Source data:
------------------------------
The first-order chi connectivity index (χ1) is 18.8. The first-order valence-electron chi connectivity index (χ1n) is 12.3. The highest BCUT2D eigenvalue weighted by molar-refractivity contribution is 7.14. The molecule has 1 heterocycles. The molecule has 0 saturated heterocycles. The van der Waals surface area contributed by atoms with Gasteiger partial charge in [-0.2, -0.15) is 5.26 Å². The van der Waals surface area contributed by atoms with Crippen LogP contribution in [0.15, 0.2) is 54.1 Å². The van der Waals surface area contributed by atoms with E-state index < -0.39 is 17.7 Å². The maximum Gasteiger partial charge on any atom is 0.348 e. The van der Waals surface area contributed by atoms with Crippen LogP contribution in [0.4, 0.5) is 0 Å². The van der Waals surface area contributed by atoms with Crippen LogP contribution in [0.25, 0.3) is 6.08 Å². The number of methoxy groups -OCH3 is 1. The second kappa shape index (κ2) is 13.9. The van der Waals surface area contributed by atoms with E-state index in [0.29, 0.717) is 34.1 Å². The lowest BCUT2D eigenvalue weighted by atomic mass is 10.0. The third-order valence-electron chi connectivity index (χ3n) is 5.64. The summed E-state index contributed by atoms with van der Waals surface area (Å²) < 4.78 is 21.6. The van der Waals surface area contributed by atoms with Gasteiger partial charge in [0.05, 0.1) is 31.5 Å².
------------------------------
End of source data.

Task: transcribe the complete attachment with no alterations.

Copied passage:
The first-order chi connectivity index (χ1) is 18.8. The first-order valence-electron chi connectivity index (χ1n) is 12.3. The highest BCUT2D eigenvalue weighted by molar-refractivity contribution is 7.14. The molecule has 1 heterocycles. The molecule has 0 saturated heterocycles. The van der Waals surface area contributed by atoms with Gasteiger partial charge in [-0.2, -0.15) is 5.26 Å². The van der Waals surface area contributed by atoms with Crippen LogP contribution in [0.15, 0.2) is 54.1 Å². The van der Waals surface area contributed by atoms with E-state index < -0.39 is 17.7 Å². The maximum Gasteiger partial charge on any atom is 0.348 e. The van der Waals surface area contributed by atoms with Crippen LogP contribution in [0.4, 0.5) is 0 Å². The van der Waals surface area contributed by atoms with Crippen LogP contribution in [0.25, 0.3) is 6.08 Å². The number of methoxy groups -OCH3 is 1. The second kappa shape index (κ2) is 13.9. The van der Waals surface area contributed by atoms with E-state index in [0.29, 0.717) is 34.1 Å². The lowest BCUT2D eigenvalue weighted by atomic mass is 10.0. The third-order valence-electron chi connectivity index (χ3n) is 5.64. The summed E-state index contributed by atoms with van der Waals surface area (Å²) < 4.78 is 21.6. The van der Waals surface area contributed by atoms with Gasteiger partial charge in [0.05, 0.1) is 31.5 Å².